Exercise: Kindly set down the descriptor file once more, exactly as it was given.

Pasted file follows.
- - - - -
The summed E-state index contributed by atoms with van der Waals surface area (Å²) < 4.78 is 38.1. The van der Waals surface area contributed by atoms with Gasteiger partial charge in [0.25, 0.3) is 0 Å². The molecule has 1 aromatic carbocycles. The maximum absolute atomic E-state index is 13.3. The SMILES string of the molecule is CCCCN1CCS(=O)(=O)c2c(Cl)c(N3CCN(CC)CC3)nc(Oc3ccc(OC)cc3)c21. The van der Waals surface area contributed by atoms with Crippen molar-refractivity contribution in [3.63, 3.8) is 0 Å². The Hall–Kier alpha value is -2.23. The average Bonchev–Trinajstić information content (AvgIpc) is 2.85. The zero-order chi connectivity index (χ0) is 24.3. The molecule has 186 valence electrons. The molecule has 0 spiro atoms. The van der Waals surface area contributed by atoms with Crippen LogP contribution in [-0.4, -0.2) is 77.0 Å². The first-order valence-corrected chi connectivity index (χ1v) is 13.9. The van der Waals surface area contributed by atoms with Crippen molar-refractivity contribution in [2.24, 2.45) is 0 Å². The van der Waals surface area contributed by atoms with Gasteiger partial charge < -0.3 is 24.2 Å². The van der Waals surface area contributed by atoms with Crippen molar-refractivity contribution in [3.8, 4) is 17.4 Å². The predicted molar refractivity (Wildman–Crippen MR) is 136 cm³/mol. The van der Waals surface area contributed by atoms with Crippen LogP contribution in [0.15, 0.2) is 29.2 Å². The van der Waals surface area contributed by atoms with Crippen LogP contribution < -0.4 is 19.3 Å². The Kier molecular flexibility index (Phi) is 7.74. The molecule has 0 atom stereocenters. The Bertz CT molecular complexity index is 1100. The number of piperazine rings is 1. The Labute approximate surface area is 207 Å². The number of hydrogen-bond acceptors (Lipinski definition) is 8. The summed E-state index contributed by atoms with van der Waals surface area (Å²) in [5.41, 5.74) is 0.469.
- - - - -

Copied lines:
The summed E-state index contributed by atoms with van der Waals surface area (Å²) < 4.78 is 38.1. The van der Waals surface area contributed by atoms with Gasteiger partial charge in [0.25, 0.3) is 0 Å². The molecule has 1 aromatic carbocycles. The maximum absolute atomic E-state index is 13.3. The SMILES string of the molecule is CCCCN1CCS(=O)(=O)c2c(Cl)c(N3CCN(CC)CC3)nc(Oc3ccc(OC)cc3)c21. The van der Waals surface area contributed by atoms with Crippen molar-refractivity contribution in [3.63, 3.8) is 0 Å². The Hall–Kier alpha value is -2.23. The average Bonchev–Trinajstić information content (AvgIpc) is 2.85. The zero-order chi connectivity index (χ0) is 24.3. The molecule has 186 valence electrons. The molecule has 0 spiro atoms. The van der Waals surface area contributed by atoms with Crippen LogP contribution in [-0.4, -0.2) is 77.0 Å². The first-order valence-corrected chi connectivity index (χ1v) is 13.9. The van der Waals surface area contributed by atoms with Crippen molar-refractivity contribution in [2.24, 2.45) is 0 Å². The van der Waals surface area contributed by atoms with Gasteiger partial charge < -0.3 is 24.2 Å². The van der Waals surface area contributed by atoms with Crippen molar-refractivity contribution in [3.8, 4) is 17.4 Å². The predicted molar refractivity (Wildman–Crippen MR) is 136 cm³/mol. The van der Waals surface area contributed by atoms with Crippen LogP contribution in [0.15, 0.2) is 29.2 Å². The van der Waals surface area contributed by atoms with Crippen LogP contribution < -0.4 is 19.3 Å². The Kier molecular flexibility index (Phi) is 7.74. The molecule has 0 atom stereocenters. The Bertz CT molecular complexity index is 1100. The number of piperazine rings is 1. The Labute approximate surface area is 207 Å². The number of hydrogen-bond acceptors (Lipinski definition) is 8. The summed E-state index contributed by atoms with van der Waals surface area (Å²) in [5.41, 5.74) is 0.469.